I love all your imagery. "not here for the trees." sipping from the canteen. a ducking colombian sculptor. I've always wanted to sculpt something, take a pottery class. But I'm not good at that sort of thing.

Love you, Nance. You are such an amazing writer it makes me want to cry. Do you not see it in yourself?

Cheryl said...

Oh Nancy - where to start?

So much beautiful imagery. I could relate so much to this, especially this line: "She was always tired. It was exhausting to carry him around."

Sigh. SO true.

I realized loved this. The writing also was pretty tight. I like that in a piece! ;)

Anonymous said...

Wow... beautifully written... I was captivated to the last moment. And now going to google that song!

Anonymous said...

The style of this piece took my breath away.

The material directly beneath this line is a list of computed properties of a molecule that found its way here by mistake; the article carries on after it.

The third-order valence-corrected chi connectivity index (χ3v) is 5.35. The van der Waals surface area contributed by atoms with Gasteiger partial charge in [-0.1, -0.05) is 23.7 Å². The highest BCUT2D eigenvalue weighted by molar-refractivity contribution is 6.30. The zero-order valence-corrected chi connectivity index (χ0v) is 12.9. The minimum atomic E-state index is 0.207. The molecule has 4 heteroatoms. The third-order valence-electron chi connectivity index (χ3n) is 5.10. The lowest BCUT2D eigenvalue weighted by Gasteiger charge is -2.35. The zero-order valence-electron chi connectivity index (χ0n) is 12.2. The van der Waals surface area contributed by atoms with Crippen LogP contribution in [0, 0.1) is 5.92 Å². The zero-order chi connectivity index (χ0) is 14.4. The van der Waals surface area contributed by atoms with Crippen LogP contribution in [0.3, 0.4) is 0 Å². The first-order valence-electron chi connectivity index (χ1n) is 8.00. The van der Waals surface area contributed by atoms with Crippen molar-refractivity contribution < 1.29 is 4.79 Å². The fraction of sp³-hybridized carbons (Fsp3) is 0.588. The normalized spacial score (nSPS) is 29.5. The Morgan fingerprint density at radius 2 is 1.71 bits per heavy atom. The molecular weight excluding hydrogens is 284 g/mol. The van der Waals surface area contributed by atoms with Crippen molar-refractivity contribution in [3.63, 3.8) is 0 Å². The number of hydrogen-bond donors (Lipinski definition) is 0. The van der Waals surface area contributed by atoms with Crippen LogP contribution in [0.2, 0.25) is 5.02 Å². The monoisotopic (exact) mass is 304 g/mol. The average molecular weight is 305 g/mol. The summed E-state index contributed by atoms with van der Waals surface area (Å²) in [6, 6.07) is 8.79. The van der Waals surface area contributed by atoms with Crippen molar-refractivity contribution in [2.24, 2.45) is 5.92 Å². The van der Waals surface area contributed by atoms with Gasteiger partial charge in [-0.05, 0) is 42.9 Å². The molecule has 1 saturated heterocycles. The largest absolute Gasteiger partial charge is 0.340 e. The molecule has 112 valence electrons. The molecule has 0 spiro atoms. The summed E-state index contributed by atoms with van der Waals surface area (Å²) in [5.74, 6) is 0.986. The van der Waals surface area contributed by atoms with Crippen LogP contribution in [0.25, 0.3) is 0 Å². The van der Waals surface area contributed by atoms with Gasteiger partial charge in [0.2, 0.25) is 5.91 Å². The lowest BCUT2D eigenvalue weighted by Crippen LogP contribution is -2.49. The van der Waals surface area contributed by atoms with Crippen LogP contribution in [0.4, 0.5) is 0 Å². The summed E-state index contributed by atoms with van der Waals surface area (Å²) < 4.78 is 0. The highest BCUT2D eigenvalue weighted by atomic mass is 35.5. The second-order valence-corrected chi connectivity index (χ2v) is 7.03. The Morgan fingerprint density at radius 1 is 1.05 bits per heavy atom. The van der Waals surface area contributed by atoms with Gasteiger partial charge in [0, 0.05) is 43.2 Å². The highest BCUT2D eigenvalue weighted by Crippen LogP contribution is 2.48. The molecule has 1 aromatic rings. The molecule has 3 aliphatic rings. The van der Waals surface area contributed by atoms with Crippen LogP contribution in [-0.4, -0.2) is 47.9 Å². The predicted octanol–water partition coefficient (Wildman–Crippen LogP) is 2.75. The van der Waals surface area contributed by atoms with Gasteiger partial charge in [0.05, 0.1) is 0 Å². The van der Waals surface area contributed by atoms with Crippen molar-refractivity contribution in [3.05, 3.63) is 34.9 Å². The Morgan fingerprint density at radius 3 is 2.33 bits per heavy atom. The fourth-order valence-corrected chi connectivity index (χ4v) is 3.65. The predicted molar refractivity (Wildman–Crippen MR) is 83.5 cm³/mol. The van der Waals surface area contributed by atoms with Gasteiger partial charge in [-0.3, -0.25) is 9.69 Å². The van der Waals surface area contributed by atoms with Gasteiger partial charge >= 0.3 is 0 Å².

And oh, Sufjan Stevens!

Having spent a night dancing in those shoes, daring the end to come with audacious truth, this rang so true.


Anonymous said...

Oh, this was beautiful! I was on the edge of my seat til the end! I love the symbolism of cutting off her hair, releasing the weight. Lovely.

Aging Mommy said...

I liked this Nancy, as Cheryl says, very tight writing, simplistic in style and yet delivering a message and plenty of emotion.

Read the comments Nancy - they all tell you how much people love your writing.

Unknown Mami said...

A friggin' sculptor!

Kristy said...

I really liked this one. I bet a lot of women can relate. Well written too. Just now getting around to check it out and glad I did!

Marla said...

Write a book. Please. I will read it.